29 June 2017

By Conor Durkin and Liane Müllers in the Financial Services Team of Mason Hayes & Curran.

Loan Origination

Ireland was the first EU Member State to introduce a specific regulatory framework for loan origination funds. A loan origination fund (in Ireland referred to as a loan originating qualifying investor AIF or L-QIAIF) is a vehicle which is ideally suited to match the investment requirements of institutional investors and corporate borrowers.

In March 2017 the Central Bank of Ireland (“Central Bank”) introduced significant enhancements to the Irish loan origination regime, including the ability for L-QIAIFs to acquire high yield instruments and to acquire equity investments in those borrowers which the L-QIAIF has granted loans. The recent enhancements are consistent with the central aim of the Capital Markets Union, which is the promotion of alternative sources of non-bank lending to the EU economy. The European Securities and Markets Authority (ESMA) is currently consulting on the relevant product features that should be harmonised to facilitate the development of a pan European framework for L-QIAIFs. Fortunately, L-QIAIFs, as currently designed, comply with the key product features that have been identified by ESMA, therefore it is expected that L-QIAIFs should comply with future policy recommendations that the Commission is expected to develop.

Central Bank Discussion Paper on ETFs

Exchange traded funds (ETFs) are the fastest growing type of investment fund globally, representing more than $4 trillion in assets globally as at the end of April 2017 and in the global context Ireland is the largest domicile for European based ETFs.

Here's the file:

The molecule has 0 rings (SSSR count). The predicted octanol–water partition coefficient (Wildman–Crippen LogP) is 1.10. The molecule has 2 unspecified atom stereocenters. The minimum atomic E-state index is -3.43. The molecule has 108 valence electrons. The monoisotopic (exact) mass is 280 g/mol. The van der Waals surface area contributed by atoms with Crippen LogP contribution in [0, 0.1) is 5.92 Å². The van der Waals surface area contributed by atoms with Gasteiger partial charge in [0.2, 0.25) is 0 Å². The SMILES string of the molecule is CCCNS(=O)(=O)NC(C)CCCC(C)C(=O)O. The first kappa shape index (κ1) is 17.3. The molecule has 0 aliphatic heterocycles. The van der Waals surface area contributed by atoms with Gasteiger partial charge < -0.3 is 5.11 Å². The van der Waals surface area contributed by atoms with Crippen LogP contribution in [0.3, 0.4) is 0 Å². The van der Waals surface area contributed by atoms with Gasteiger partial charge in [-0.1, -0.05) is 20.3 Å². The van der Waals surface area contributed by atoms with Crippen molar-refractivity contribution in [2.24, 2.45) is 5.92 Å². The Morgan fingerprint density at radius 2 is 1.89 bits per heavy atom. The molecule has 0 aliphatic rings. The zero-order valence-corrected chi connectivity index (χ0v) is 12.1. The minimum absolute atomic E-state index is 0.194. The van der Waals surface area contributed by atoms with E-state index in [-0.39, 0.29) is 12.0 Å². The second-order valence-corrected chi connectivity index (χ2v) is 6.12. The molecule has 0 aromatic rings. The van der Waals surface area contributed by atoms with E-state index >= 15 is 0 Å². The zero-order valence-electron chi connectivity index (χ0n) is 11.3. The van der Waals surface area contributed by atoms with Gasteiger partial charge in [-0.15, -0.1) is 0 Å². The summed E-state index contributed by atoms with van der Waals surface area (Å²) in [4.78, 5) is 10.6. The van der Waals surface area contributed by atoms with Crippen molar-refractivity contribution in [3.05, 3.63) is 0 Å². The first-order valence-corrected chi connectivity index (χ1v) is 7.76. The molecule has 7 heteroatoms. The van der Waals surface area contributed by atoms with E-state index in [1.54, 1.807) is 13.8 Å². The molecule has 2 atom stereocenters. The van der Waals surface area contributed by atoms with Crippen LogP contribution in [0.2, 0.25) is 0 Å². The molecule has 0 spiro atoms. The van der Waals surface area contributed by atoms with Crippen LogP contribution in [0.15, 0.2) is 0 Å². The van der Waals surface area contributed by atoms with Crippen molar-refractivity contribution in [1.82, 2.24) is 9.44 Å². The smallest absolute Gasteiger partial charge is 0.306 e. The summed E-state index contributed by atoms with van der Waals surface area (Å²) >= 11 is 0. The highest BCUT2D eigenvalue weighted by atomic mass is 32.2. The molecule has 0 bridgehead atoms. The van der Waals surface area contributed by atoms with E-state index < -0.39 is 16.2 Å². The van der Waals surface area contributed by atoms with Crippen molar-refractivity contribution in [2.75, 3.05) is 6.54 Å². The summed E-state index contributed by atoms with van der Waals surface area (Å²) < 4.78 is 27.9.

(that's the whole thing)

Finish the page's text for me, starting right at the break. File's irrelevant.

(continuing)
On 15 May 2017, the Central Bank published a Discussion Paper (the “Discussion Paper”), which considers the distinctive features of ETFs and how they operate in both stressed and normal market conditions. Recognising the size and the importance of the ETF industry, the Central Bank is committed to providing appropriate regulation and in maintaining the best in class regulatory landscape for ETFs.

In its Discussion Paper the Central Bank requests feedback from industry on the market liquidity operations of ETFs, the primary and secondary trading activities of ETFs and the systemic risk factors posed by ETFs. Stakeholders are encouraged to provide their views on the operation of the ETF sector by 11 August 2017. Industry feedback will be used by the Central Bank to support it in continuing to authorise and effectively supervise ETFs in the current environment and as the ETF industry further develops, to better inform the Central Bank’s participation at EU level. This is hoped to contribute to more influential international discussions.

ESMA Opinion on UCITS Share Class

At present there are diverging approaches among Member States as to the different features that share class of a UCITS may have. On 30 January 2017, the European Securities and Markets Authority (ESMA) published an opinion on the extent to which share classes of a UCITS can differ from one another (the “Share Class Opinion”).

While the UCITS Directive recognises the possibility to establish different share classes, there are no rules on whether, and to what extent, share classes of a given UCITS may differ from one another. The Share Class Opinion seeks to resolve this by setting out four high-level principles that share classes must observe, namely:

  1. common investment objective
  2. non-contagion between share classes
  3. pre-determination so that all features of a share class is determined before it is set up
  4. transparency so that the differences between share classes are disclosed to investors.

ESMA considers that hedged currency share classes comply with these principles whereas share classes that apply a derivative overlay strategy such as interest rate hedging are not compatible with the requirement that all share classes of a UCITS have a common investment objective.